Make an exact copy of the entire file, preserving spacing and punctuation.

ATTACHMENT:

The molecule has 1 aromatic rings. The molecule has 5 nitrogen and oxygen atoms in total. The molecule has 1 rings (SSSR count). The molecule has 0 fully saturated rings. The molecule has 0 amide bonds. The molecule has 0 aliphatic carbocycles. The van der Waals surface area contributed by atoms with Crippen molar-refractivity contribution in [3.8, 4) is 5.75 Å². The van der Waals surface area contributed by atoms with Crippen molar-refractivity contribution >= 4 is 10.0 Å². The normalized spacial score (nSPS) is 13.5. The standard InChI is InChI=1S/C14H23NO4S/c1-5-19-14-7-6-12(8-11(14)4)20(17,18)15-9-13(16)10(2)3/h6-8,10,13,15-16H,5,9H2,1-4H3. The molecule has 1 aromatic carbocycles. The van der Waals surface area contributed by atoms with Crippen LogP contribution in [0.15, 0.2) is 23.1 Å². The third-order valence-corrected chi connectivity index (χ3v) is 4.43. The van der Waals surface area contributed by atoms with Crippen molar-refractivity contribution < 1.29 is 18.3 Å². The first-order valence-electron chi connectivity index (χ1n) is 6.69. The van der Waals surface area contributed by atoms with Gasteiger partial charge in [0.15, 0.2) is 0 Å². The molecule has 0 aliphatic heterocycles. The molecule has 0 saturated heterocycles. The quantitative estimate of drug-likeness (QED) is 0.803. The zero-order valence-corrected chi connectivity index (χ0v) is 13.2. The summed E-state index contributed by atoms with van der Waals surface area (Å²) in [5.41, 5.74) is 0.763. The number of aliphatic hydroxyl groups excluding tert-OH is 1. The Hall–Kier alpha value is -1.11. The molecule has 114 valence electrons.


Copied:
The molecule has 1 aromatic rings. The molecule has 5 nitrogen and oxygen atoms in total. The molecule has 1 rings (SSSR count). The molecule has 0 fully saturated rings. The molecule has 0 amide bonds. The molecule has 0 aliphatic carbocycles. The van der Waals surface area contributed by atoms with Crippen molar-refractivity contribution in [3.8, 4) is 5.75 Å². The van der Waals surface area contributed by atoms with Crippen molar-refractivity contribution >= 4 is 10.0 Å². The normalized spacial score (nSPS) is 13.5. The standard InChI is InChI=1S/C14H23NO4S/c1-5-19-14-7-6-12(8-11(14)4)20(17,18)15-9-13(16)10(2)3/h6-8,10,13,15-16H,5,9H2,1-4H3. The molecule has 1 aromatic carbocycles. The van der Waals surface area contributed by atoms with Crippen LogP contribution in [0.15, 0.2) is 23.1 Å². The third-order valence-corrected chi connectivity index (χ3v) is 4.43. The van der Waals surface area contributed by atoms with Crippen molar-refractivity contribution < 1.29 is 18.3 Å². The first-order valence-electron chi connectivity index (χ1n) is 6.69. The van der Waals surface area contributed by atoms with Gasteiger partial charge in [0.15, 0.2) is 0 Å². The molecule has 0 aliphatic heterocycles. The molecule has 0 saturated heterocycles. The quantitative estimate of drug-likeness (QED) is 0.803. The zero-order valence-corrected chi connectivity index (χ0v) is 13.2. The summed E-state index contributed by atoms with van der Waals surface area (Å²) in [5.41, 5.74) is 0.763. The number of aliphatic hydroxyl groups excluding tert-OH is 1. The Hall–Kier alpha value is -1.11. The molecule has 114 valence electrons.